This year, CUPE is renewing our commitment to achieving safer workplaces – not just for our members, but also for all workers in Canada and around the world.
While we’ve made great strides in making workplaces safer, far too many workers are not making it home to their families. In my first few months as your national president, I have already had to offer condolences to the families of CUPE members who’ve lost their lives on the job.
We must remain vigilant and ensure each and every one of our employers, and every government in Canada, hears the message that it is never acceptable for workers’ lives to be put at risk. It’s not OK to expose workers to conditions that will cause injury or death in order to do their jobs.
Whether it’s lax safeguards that expose workers to potential industrial diseases, cutting corners on safety regulations to get the job done faster, or failing to invest in workplace safety training and prevention programs – negligence of workers’ health and safety is never acceptable.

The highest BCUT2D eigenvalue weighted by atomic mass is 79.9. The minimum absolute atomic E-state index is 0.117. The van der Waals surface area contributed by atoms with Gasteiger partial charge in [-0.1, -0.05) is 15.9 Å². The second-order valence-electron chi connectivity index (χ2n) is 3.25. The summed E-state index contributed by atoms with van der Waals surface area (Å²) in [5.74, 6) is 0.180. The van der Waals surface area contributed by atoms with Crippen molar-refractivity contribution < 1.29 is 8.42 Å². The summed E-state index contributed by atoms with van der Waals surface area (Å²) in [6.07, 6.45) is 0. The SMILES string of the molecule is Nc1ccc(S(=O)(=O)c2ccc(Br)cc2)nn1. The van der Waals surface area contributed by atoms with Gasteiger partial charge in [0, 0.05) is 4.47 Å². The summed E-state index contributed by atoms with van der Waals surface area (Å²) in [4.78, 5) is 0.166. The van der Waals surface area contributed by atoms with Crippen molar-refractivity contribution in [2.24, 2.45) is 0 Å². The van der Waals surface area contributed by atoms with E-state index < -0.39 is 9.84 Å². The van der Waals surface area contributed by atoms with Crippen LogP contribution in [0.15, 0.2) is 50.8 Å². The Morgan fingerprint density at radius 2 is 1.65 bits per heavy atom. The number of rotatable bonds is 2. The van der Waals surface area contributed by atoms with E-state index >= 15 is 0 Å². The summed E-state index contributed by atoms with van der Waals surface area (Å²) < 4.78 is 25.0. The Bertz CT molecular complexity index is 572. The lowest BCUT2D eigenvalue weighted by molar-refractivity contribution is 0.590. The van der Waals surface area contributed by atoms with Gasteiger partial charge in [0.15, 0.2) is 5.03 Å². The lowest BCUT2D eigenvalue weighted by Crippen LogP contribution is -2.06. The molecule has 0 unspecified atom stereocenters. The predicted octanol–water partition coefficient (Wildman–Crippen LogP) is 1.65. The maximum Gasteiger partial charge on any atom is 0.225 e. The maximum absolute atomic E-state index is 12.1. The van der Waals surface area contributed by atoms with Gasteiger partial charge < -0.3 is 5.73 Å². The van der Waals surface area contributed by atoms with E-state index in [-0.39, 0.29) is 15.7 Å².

We must also work to expand our understanding of what workplace health and safety entails. Specifically, we must recognize and acknowledge the harm harassment and bullying in the workplace have on workers and their families.
CUPE has much to be proud of in our work on health and safety. But until all workers can be ensured of a safe and healthy workplace, where they are free from harassment and don’t have to work with threats of violence – we must remain vigilant.
We will do this at the bargaining table by negotiating stronger health and safety language. We must also keep up the pressure on all level of governments to enact new and better legislation to protect workers, and to hold employers accountable when they are negligent.
Being put in danger should never, and can never, be considered “just part of the job.” This is the principle we need our political leaders and all Canadians to embrace and enforce. If you kill a worker, you go to jail.